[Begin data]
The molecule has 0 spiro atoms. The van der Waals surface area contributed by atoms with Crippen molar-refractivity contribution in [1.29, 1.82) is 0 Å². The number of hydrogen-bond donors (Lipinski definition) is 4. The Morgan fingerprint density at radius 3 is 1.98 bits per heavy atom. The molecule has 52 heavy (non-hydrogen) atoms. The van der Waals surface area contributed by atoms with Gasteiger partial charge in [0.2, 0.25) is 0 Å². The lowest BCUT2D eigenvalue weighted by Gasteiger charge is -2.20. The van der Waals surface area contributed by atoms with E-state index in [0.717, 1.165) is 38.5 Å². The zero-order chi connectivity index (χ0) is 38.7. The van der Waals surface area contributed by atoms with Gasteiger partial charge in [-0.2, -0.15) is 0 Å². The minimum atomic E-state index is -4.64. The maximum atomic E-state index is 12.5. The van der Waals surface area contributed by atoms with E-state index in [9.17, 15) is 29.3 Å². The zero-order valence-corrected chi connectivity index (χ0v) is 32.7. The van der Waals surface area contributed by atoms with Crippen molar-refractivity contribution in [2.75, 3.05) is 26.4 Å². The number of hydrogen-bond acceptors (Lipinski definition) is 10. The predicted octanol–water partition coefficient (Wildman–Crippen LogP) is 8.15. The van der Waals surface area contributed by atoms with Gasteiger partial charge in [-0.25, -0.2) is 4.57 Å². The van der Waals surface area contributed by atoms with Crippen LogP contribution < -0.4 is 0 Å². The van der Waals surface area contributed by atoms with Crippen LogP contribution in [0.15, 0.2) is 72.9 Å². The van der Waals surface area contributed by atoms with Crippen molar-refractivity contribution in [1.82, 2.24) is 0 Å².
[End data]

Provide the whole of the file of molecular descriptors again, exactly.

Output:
The molecule has 0 spiro atoms. The van der Waals surface area contributed by atoms with Crippen molar-refractivity contribution in [1.29, 1.82) is 0 Å². The number of hydrogen-bond donors (Lipinski definition) is 4. The Morgan fingerprint density at radius 3 is 1.98 bits per heavy atom. The molecule has 52 heavy (non-hydrogen) atoms. The van der Waals surface area contributed by atoms with Gasteiger partial charge in [0.2, 0.25) is 0 Å². The lowest BCUT2D eigenvalue weighted by Gasteiger charge is -2.20. The van der Waals surface area contributed by atoms with E-state index in [0.717, 1.165) is 38.5 Å². The zero-order chi connectivity index (χ0) is 38.7. The van der Waals surface area contributed by atoms with Gasteiger partial charge in [-0.2, -0.15) is 0 Å². The minimum atomic E-state index is -4.64. The maximum atomic E-state index is 12.5. The van der Waals surface area contributed by atoms with E-state index in [9.17, 15) is 29.3 Å². The zero-order valence-corrected chi connectivity index (χ0v) is 32.7. The van der Waals surface area contributed by atoms with Crippen molar-refractivity contribution in [2.75, 3.05) is 26.4 Å². The number of hydrogen-bond acceptors (Lipinski definition) is 10. The predicted octanol–water partition coefficient (Wildman–Crippen LogP) is 8.15. The van der Waals surface area contributed by atoms with Gasteiger partial charge in [-0.25, -0.2) is 4.57 Å². The van der Waals surface area contributed by atoms with Crippen LogP contribution < -0.4 is 0 Å². The van der Waals surface area contributed by atoms with Crippen LogP contribution in [0.15, 0.2) is 72.9 Å². The van der Waals surface area contributed by atoms with Crippen molar-refractivity contribution in [1.82, 2.24) is 0 Å².